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J Acquir Immune Defic Syndr. 2011 Aug;57 Suppl 3:S208-11. doi: 10.1097/QAI.0b013e31821e9baf.

Coinfection by HIV-1 and human lymphotropic virus type 1 in Brazilian children is strongly associated with a shorter survival time.

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Laboratório de Pesquisa em Virologia, Universidade Federal da Bahia Hospital, Salvador, Brazil.

Erratum in

  • J Acquir Immune Defic Syndr. 2011 Dec 1;58(4):e120.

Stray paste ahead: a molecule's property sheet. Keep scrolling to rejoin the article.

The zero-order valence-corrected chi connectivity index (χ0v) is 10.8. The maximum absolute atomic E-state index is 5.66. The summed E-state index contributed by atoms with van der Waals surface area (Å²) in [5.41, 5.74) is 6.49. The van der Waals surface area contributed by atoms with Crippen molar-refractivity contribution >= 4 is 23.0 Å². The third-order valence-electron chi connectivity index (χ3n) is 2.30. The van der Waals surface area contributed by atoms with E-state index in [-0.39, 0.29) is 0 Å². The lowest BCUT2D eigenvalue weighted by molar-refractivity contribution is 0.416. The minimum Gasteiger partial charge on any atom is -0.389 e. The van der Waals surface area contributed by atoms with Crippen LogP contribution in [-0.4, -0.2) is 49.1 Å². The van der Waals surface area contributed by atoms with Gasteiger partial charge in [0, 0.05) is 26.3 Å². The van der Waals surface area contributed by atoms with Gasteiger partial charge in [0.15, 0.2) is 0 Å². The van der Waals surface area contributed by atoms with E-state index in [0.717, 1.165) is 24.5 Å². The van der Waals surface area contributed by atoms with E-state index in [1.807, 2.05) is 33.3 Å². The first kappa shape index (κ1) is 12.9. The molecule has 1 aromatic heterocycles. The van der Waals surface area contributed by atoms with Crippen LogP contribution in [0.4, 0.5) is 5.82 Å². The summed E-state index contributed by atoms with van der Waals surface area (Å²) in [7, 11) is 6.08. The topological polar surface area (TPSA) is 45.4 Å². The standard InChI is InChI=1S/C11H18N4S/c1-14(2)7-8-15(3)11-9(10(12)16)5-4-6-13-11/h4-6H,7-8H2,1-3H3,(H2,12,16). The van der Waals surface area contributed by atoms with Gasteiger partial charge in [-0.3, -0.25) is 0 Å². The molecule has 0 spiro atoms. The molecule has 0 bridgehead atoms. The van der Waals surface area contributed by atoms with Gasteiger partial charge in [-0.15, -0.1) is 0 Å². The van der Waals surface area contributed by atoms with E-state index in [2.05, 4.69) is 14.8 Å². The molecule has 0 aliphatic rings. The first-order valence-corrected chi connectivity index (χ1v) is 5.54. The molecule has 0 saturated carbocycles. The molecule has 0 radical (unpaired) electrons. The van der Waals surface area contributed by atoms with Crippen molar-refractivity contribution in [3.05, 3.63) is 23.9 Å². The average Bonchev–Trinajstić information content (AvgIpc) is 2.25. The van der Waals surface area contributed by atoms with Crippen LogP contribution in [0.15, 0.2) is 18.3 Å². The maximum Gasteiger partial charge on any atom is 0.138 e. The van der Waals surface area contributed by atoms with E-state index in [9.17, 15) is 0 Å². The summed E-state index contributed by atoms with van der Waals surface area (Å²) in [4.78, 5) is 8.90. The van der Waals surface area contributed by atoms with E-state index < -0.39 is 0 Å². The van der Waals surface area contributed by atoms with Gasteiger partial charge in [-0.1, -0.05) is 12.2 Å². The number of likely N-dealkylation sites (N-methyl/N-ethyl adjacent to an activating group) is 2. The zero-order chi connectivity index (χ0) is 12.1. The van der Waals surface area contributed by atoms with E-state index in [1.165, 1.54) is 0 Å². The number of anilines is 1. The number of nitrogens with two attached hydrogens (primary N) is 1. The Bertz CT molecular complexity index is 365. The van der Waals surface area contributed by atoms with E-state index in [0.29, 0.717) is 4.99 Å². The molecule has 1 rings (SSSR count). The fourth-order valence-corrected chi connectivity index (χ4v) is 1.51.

Coinfection by HIV-1 and human lymphotropic virus type 1 is a frequent finding in South America, the Caribbean and Africa, and its prevalence varies from 4% to 16% according to the available reports. Although the impact of coinfection on HIV disease is still controversial, there is evidence supporting the contention that it can affect the natural history of both infections. No information is available on coinfection in children. In a nested case-control study, we evaluated 35 coinfected children matched by age, gender, and time of diagnosis to HIV monoinfected control subjects. At the first evaluation, coinfected children were more likely to present any signs and symptoms of disease (P < 0.001) than monoinfected ones despite having significantly higher CD4 cells count (1429 ± 608 vs 928 ± 768 cells/mm; P = 0.003). The proportion of deaths was higher (80%) for coinfected children than for HIV-1-infected ones (20%; relative risk, 2.1; 95% confidence interval, 1.4-3.1; P = 0.01). Survival was also significantly shorter for coinfected children (P = 0.001). Coinfection by HIV-1 and human lymphotropic vírus type 1 in Brazilian children was strongly associated with higher mortality and shorter survival time despite coinfected patients having a higher baseline CD4 cells count.

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